Why the Industry Needs to Step Up Action on Malicious Domains

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The registration of new, fake domains, designed by cyber-criminals to trade off the good names of reputable organizations, has reached industrial levels in recent weeks.

While businesses and brands are doing their best to combat the threat of fraudsters targeting their customers and contacts, it is the web hosting companies that have the power to do more to take down these malicious domains.

This has become especially pressing following the huge growth in registrations as scammers exploit the COVID-19 crisis. There are examples of organizations trying to reduce the impact of these domains.

The NCSC has recently set up a tool for members of the public to report email scams and phishing sites which is a positive initiative that will help in the drive to get these sites shut down. Major search engines, like Google, are prioritizing content from verified and trusted sources to funnel concerned surfers away from the scams, fake content and potential malware such domains bring.

However, web hosting businesses also need to take a stronger stance with proactive measures that can be put in place to protect business and consumers from this rising tide of typo squatting, scams and fake sites. Whilst some are clearly taking on their responsibilities to remove malicious sites, it’s not enough against the current threat levels.

By putting in place additional checks and creating a thorough audit process for determining if a domain is malicious, to stop these sites at their source, they, too, can play a vital role in the efforts to protect consumers and businesses.  

The rise in fake coronavirus domains

According to DomainTools more than 150,000 new, high risk COVID-19-themed domains have been registered since December 2019. This represents domains with a “risk score” of 70+ highlighting domains that most likely have been set up to serve malware, phishing pages, or to scam visitors. This cannot be allowed to continue: not only is this damaging to businesses and their brand, but consumers also stand to lose money as a direct consequence of the criminal’s activities.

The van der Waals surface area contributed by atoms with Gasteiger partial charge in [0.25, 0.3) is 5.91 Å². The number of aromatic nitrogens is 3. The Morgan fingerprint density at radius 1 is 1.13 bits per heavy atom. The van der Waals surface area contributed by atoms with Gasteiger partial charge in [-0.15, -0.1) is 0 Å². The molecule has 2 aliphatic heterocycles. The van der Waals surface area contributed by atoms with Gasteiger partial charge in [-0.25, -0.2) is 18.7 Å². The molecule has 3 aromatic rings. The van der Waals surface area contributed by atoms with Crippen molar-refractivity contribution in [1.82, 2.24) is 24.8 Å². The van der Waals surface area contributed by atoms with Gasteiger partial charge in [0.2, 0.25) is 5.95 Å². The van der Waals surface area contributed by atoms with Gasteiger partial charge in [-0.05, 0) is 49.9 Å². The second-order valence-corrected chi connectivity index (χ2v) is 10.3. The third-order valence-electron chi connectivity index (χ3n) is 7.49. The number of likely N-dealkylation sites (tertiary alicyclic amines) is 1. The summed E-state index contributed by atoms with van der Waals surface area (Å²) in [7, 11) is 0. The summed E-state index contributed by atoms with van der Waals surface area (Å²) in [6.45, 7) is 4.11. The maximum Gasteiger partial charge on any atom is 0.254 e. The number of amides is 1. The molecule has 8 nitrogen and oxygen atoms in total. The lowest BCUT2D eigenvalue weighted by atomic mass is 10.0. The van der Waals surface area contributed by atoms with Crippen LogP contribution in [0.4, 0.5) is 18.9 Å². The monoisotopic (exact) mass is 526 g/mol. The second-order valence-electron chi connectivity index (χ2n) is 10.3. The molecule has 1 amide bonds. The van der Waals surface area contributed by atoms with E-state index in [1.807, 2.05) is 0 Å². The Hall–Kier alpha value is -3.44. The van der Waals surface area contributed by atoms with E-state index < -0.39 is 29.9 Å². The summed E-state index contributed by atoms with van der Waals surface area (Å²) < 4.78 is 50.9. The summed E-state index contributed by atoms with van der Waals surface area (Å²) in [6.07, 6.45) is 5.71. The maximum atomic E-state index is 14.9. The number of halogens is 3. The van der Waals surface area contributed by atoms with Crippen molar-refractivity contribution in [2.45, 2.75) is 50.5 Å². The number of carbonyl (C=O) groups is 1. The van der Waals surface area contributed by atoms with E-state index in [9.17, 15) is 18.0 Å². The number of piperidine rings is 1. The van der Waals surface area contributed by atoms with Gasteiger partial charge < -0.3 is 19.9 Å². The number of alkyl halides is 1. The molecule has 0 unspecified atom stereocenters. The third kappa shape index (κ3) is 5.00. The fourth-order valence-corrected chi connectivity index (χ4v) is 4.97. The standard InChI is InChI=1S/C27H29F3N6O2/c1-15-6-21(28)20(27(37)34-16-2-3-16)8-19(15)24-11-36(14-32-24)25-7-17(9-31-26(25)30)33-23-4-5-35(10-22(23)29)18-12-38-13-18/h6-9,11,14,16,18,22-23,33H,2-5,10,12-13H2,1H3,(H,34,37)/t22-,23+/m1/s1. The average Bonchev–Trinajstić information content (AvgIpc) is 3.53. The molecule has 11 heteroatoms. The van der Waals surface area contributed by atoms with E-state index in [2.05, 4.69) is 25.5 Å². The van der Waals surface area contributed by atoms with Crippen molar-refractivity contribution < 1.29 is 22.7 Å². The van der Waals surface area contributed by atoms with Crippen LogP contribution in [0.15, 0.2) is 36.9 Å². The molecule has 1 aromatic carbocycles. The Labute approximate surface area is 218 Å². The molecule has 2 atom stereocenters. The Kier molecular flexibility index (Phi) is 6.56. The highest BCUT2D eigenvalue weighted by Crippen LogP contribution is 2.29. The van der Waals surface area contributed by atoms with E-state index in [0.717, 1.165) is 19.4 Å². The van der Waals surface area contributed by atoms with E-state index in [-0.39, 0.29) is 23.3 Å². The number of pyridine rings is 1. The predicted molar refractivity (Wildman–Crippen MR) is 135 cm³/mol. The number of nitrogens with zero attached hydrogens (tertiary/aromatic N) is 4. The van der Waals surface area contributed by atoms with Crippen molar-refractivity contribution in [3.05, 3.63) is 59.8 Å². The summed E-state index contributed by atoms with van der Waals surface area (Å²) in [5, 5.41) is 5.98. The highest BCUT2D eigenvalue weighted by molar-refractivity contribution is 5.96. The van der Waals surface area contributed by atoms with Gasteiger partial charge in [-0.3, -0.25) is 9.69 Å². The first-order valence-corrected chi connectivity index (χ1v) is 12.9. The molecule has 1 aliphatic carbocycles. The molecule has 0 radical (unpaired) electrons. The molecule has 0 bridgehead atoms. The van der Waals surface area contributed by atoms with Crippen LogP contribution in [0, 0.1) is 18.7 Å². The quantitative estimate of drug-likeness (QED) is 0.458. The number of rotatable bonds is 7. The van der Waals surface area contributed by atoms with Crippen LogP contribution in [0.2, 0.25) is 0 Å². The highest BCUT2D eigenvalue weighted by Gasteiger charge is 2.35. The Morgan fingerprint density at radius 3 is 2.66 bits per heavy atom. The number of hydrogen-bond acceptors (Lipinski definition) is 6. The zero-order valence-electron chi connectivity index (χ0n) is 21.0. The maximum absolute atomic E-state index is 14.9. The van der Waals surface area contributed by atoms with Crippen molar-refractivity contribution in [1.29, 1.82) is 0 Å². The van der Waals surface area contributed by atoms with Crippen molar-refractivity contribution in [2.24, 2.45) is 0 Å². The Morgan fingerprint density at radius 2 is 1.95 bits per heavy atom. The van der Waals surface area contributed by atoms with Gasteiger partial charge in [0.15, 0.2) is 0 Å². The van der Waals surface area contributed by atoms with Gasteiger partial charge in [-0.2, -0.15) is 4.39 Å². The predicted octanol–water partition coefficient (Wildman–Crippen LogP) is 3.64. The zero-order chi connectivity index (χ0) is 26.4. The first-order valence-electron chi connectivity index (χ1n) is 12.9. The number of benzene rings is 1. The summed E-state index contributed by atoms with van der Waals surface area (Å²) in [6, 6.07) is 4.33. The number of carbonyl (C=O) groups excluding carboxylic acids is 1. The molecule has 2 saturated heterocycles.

Scammers will exploit the concerns of people reaching out for health advice or financial support or those that simply want to help good causes. The New York Post recently reported that scammers used COVID-19 registered domain names to solicit donations to the American Red Cross. Others have pretended to be government sites offering advice but were, in fact, no more than fronts for phishing campaigns.

Preying on vulnerability

Cyber-criminals are opportunists and it should be no surprise that they are using COVID-19 to their advantage. However, this is a recurring issue for security teams and certainly not confined to the current crisis.

Any time there is a major disaster it is inevitable that scammers will be circling looking to capitalize on significant world events and incidents. Take, for instance, the collapse of the travel agent Thomas Cook in September last year. We detected the registration of 53 new website domains with names relating to the company in just seven days after it announced its liquidation. Many of these would have been set up to help former customers and employees who were affected by the collapse. Yet, a significant number were also set up to exploit those looking for compensation or advice.

Finding a fake

It’s usually down to each individual business to identify fraudulent domains mimicking their own corporate sites. Yet to do this effectively they will need automated monitoring in place that will alert them of suspicious domains. In the event of a business discovering a malicious domain, they can report it to the hosting company, which has to investigate and take appropriate action.

Hosting businesses should be more proactive in protecting their customers and the reputations of businesses. They can do this by auditing domain names and checking them against similar existing ones. If there is a clear similarity, yet the registration details are different, they should check with the existing registered holder that they are aware of, or are comfortable with, the new domain. If not, the registration should be paused while the case is investigated further.

In fact, some do make applicants wait 48 hours before they can use a domain or email account. This can, in itself, put off many fraudsters as bad domains are typically put into action within 48 hours of registration.

Other steps they could take include reducing payment options, and verifying details match, to thwart stolen card use, verification using a company email if the domain is related, and requiring photographic ID.

While many hosting companies continue to do good work in combatting scammers exploiting trusted brands, taking these extra steps will make life much harder for these criminals, particularly as most are opportunists seeking the path of least resistance for their attack.

By making domain impersonation a time-consuming and difficult task, they can drastically reduce the volume of scams targeting both individuals and businesses.

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